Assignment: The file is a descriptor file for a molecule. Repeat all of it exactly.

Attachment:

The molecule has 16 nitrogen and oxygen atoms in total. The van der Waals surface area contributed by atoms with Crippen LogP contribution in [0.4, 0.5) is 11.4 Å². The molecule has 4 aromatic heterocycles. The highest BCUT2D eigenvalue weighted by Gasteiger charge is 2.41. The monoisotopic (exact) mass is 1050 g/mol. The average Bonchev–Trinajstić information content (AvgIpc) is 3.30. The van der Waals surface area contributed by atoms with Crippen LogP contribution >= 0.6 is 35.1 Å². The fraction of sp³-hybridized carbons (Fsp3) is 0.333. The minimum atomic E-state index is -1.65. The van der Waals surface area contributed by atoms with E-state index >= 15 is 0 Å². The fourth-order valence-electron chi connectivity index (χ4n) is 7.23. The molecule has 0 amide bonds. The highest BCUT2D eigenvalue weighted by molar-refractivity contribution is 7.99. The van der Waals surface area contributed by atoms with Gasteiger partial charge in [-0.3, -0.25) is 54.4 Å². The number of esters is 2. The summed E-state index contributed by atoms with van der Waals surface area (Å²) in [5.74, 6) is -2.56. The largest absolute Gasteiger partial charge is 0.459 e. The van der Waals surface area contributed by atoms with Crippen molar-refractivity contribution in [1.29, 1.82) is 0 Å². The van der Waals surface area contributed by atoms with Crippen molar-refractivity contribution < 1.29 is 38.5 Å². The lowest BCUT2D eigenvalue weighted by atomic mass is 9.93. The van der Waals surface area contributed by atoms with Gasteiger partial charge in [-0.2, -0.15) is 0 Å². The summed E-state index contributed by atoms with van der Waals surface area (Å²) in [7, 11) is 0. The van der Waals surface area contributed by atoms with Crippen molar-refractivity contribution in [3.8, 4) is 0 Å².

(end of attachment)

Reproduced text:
The molecule has 16 nitrogen and oxygen atoms in total. The van der Waals surface area contributed by atoms with Crippen LogP contribution in [0.4, 0.5) is 11.4 Å². The molecule has 4 aromatic heterocycles. The highest BCUT2D eigenvalue weighted by Gasteiger charge is 2.41. The monoisotopic (exact) mass is 1050 g/mol. The average Bonchev–Trinajstić information content (AvgIpc) is 3.30. The van der Waals surface area contributed by atoms with Crippen LogP contribution >= 0.6 is 35.1 Å². The fraction of sp³-hybridized carbons (Fsp3) is 0.333. The minimum atomic E-state index is -1.65. The van der Waals surface area contributed by atoms with E-state index >= 15 is 0 Å². The fourth-order valence-electron chi connectivity index (χ4n) is 7.23. The molecule has 0 amide bonds. The highest BCUT2D eigenvalue weighted by molar-refractivity contribution is 7.99. The van der Waals surface area contributed by atoms with Gasteiger partial charge in [-0.3, -0.25) is 54.4 Å². The number of esters is 2. The summed E-state index contributed by atoms with van der Waals surface area (Å²) in [5.74, 6) is -2.56. The largest absolute Gasteiger partial charge is 0.459 e. The van der Waals surface area contributed by atoms with Crippen molar-refractivity contribution in [1.29, 1.82) is 0 Å². The van der Waals surface area contributed by atoms with Crippen molar-refractivity contribution < 1.29 is 38.5 Å². The lowest BCUT2D eigenvalue weighted by atomic mass is 9.93. The van der Waals surface area contributed by atoms with Gasteiger partial charge in [-0.2, -0.15) is 0 Å². The summed E-state index contributed by atoms with van der Waals surface area (Å²) in [7, 11) is 0. The van der Waals surface area contributed by atoms with Crippen molar-refractivity contribution in [3.8, 4) is 0 Å².